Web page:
Almost home…

The preparation of going home to Kolkata starts almost ten months prior to the actual date. It starts with pinning my husband down to look at his calendar and give me some dates to work with. Then comes the intolerable stress and anxiety about finding the best price for tickets, looking at layovers, working out swim meet conflicts, assuring the competitive son that going to India is more important than swimming in the Divisionals. Finally, when the tickets are bought, thinking about and looking for gifts to bring back home. And while doing all this, pausing suddenly to savor the sweetness of a childhood memory, smiling at some inconsequential snippet of home that is precious to only me, being mindful of the soothing, calming, reassuring feeling that I will go home soon and I will bask in everything that is so familiar, yet somewhat different with the passage of time.

Driving to the airport, standing at the check in line, getting on the flight – I don’t quite mind. There is the hustle bustle of fellow travelers. The energy of others, at the beginning of the journey, energizes me. I see fellow South Asians and play guessing games with the family – which city do you think they are going to? I note with awe, the immaculately dressed and impeccably made up women getting ready to board a long flight. How do they look so good and will they look this good at the end of 24 hour travel, I wonder. Some actually do!

As I find my seat on the plane and buckle my seatbelt, I look around and grin foolishly at whoever catches my eye. My joy is contagious, I get smiles and nods back generally. And every time the flight starts moving for take off, I invariably say, ‘Here we go! Goodbye_______ (my hometown)! We will see you soon!’ The children haven’t chastised me about it yet! They smile indulgently at my enthusiasm.

As I feel the plane starting to descend, I grip Sean’s arm and smile, despite the terrible ear popping, ‘Half the journey is over, dude” The lay over is spent walking around whichever airport we are transiting from, looking at duty-free goodies and eyeing the chocolates. Then it is time to get back on the next plane again. This time, the flight is full of Bangla speaking fellow passengers, saree or salwar kameez donned, brown-skinned, small boned, familiar! I eavesdrop shamelessly, butt into conversations unwanted but soon get accepted. The common topic of discussion, generally is ‘Kotodin por deshe jacchen?'(How long has it been since you went home) ! Desh….motherland…a word that fills me with a warm and fuzzy feeling of belonging.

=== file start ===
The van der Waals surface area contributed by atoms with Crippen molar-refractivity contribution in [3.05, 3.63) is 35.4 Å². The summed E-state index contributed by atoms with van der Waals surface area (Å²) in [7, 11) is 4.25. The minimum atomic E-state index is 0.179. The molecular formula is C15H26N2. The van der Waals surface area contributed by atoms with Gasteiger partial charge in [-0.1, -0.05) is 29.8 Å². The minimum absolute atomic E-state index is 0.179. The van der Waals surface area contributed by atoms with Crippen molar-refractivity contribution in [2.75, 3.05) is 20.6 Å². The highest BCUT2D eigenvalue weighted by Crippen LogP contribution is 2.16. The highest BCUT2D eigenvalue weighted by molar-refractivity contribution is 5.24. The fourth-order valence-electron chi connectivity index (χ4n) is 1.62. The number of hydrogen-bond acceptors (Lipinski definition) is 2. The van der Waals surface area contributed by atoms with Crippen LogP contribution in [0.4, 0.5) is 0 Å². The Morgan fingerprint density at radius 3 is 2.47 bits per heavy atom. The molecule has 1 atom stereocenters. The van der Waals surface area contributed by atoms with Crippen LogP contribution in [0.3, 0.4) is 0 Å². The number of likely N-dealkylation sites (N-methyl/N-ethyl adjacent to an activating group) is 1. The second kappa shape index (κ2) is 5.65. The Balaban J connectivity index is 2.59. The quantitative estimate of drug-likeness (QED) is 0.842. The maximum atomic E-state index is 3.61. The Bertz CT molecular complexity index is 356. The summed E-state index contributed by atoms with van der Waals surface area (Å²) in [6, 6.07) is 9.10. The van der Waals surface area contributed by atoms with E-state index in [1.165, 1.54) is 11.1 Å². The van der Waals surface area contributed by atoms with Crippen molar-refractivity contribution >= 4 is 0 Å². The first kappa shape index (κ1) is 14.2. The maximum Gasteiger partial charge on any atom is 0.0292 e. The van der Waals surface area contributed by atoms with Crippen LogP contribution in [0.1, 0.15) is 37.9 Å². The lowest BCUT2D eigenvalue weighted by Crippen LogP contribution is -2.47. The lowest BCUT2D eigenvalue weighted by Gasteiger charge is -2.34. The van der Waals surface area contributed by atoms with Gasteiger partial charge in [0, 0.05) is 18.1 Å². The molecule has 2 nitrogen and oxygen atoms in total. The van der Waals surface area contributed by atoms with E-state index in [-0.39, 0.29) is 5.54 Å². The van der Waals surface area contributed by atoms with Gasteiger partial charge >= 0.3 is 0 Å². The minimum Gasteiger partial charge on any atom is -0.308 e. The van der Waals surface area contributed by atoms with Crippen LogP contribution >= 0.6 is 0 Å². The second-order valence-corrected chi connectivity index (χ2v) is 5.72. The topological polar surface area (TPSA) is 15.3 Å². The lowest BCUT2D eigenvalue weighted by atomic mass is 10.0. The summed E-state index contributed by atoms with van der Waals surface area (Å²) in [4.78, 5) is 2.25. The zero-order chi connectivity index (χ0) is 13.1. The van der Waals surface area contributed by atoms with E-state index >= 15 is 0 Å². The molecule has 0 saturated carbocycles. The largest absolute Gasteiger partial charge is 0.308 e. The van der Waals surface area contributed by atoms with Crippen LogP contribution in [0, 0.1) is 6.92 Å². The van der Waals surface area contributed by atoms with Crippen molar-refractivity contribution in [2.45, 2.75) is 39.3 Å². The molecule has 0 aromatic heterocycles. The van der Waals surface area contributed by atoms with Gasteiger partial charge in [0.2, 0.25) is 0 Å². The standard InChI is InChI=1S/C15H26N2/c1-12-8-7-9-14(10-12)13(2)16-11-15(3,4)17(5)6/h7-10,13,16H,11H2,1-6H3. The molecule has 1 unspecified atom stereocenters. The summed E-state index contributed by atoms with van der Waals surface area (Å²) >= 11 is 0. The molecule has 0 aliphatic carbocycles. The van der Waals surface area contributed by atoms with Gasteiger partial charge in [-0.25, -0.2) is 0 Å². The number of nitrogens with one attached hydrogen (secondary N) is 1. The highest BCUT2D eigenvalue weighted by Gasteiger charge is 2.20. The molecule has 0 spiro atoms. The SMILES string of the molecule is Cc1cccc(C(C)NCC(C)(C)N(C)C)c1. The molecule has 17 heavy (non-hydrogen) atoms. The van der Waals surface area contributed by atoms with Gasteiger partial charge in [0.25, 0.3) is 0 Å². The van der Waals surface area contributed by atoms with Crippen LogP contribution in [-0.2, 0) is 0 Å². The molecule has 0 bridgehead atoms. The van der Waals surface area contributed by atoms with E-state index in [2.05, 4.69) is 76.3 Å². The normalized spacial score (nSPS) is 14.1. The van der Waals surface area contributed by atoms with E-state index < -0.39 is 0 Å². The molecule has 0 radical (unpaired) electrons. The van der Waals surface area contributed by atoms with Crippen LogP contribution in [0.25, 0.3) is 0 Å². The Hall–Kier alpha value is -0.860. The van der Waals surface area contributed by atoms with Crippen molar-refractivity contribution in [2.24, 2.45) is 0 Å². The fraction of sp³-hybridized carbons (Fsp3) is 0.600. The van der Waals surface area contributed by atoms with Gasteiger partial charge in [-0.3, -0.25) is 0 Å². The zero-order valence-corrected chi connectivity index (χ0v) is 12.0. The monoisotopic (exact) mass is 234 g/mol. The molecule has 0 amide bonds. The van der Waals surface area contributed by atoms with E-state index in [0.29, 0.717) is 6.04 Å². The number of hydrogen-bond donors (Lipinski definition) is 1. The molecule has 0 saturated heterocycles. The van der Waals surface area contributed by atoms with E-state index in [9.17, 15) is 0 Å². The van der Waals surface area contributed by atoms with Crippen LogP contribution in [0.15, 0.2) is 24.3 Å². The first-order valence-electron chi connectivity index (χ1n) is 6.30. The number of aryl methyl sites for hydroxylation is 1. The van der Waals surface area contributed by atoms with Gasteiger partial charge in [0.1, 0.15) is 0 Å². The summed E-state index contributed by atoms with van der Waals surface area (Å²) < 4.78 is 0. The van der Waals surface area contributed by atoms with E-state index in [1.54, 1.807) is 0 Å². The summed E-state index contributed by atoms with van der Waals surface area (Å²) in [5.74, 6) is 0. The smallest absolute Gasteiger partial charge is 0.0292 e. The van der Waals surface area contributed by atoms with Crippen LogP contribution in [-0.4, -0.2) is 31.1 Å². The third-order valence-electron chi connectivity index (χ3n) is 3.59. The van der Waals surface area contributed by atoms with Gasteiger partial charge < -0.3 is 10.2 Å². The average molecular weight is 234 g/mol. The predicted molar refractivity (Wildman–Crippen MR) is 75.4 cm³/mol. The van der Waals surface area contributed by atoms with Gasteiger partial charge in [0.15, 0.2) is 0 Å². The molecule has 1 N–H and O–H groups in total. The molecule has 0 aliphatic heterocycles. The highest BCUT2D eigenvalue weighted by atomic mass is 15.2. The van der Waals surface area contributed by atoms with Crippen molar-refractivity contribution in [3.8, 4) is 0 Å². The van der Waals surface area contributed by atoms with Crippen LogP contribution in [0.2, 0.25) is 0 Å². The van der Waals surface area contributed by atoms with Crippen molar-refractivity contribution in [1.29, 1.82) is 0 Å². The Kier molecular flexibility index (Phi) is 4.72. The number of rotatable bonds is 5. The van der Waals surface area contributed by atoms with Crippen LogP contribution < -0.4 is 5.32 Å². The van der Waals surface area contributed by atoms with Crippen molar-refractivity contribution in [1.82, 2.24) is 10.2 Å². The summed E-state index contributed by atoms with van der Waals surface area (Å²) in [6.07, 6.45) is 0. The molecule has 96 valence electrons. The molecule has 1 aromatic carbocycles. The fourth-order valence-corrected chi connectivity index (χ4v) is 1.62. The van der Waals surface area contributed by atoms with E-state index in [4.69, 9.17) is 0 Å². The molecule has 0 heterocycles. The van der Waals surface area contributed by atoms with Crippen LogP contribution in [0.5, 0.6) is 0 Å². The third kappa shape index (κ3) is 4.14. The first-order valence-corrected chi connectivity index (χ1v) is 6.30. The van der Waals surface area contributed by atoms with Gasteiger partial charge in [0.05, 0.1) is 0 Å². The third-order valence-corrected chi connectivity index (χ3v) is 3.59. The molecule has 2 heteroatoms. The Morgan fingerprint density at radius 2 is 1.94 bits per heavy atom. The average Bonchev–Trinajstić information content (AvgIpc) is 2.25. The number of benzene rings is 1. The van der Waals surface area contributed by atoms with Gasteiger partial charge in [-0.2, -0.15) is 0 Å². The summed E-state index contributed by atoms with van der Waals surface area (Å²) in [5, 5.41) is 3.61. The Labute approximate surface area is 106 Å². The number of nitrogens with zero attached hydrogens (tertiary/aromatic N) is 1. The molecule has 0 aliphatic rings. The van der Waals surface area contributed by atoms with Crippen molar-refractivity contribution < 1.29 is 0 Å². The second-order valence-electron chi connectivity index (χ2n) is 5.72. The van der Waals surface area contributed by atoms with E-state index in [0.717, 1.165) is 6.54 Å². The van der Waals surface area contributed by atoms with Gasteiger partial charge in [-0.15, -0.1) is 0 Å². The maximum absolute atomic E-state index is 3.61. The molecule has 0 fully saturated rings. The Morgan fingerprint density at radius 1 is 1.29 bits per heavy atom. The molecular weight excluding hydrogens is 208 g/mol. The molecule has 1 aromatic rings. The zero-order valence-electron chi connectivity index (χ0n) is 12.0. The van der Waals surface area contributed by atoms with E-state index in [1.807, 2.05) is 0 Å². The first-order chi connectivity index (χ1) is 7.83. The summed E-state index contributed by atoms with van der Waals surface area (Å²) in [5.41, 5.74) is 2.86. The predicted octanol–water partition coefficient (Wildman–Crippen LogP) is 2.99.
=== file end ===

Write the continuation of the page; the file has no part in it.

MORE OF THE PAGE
I bear the 24 plus hours of travel in relatively good humor. I smile and nod ecstatically at the grumpy immigration officials at Kolkata airport. I seem to want to impress upon them that the entry stamp that they so nonchalantly pressed upon my passport is so meaningful to me. They are the gatekeepers who just opened the door to the enchanted land where my past is waiting for me.

I turn into a very disagreeable person at the baggage claim, I confess. Every second there seems intolerable. My husband feels my irritation, he massages my back, smiles kindly, tries to distract with conversation, yet I remain irritated. Each time this interminable wait to retrieve our luggage becomes unbearable. So close, yet not quite there. I politely harass the young airport officials, ‘Bhai eto deri hocche?’ (Brother, what’s taking so long?). Invariably, the carousel gets stuck and I mutter under my breath.

I do all this because just behind the wall stand two humans who I simply can not wait to see. They have been counting months and then days, like me, till our plane touches the ground. I know they have come early to avoid getting stuck in Kolkata traffic and I know that as every passenger goes out of the terminal, their eyes brighten with hope. And then dim again. It’s not me, yet. Not us. They are the treasurers of my childhood and youth, they keep my memories tucked away in their treasure chest and guard them with love and longing. They are the ones who smile wistful smiles at my ‘remember when’s. They are the only two people who ever so eagerly await my arrival and shed tears at my departure.

Finally, when our luggage is gathered we push our cart to the exit past the custom official, my eyes scan for those two beloved faces as the children run ahead. This reunion happens every twelve months and I am parched for their presence. When I see them, or they see us, my father’s face is a combination of relief, joy, excitement, happiness. His face seems just about ready to burst with all these emotions. My mother is more expressive, she smiles from ear to ear, squeals our names, comes forward to envelope the grand children in a bear hug, and then hugs me fiercely with unspilt tears of happiness glistening in her eyes. My father gives me an awkward side hug (hugging doesn’t come naturally to him), he hugs his grandkids and shakes hand with his son-in-law.

He, then, gets busy warding off unsolicited help from airport porters, calls the driver of the rented car that will take us home. My daughter, who is fluent in Bengali, claims Didiya (grandma) and narrates all that happened on the flight. Little Ryan is generally shy, unable to speak the language, stands quietly with a shy, tired smile. Didiya notices and takes his hand. His little hand willingly disappears in her grasp. He nods and smiles mostly while his sister talks nineteen to the dozen. In the car, as we head home, Ryan slowly reaches out and touches Dadai’s (grandfather) shoulder giving him a little nudge. Dadai nudges him back with a conspiratorial smile while I blink away some unexpected tears at this silent communing.

Finally, my two worlds meet.


Sincerely trying – to find the silver lining.

All you see of her face are two beautiful eyes looking back at you. The rest of the face is covered up carefully with her dupatta. And all of her arms as well. She doesn’t wear new clothes, she doesn’t buy any jewelry or apply any make up like most twenty year olds do. She stays busy hiding her burnt and severely scarred face and arms from public prying eyes. She keeps her head down and walks fast when out on errands. Her ‘happy place’ is within the perimeters of the home she lives in now.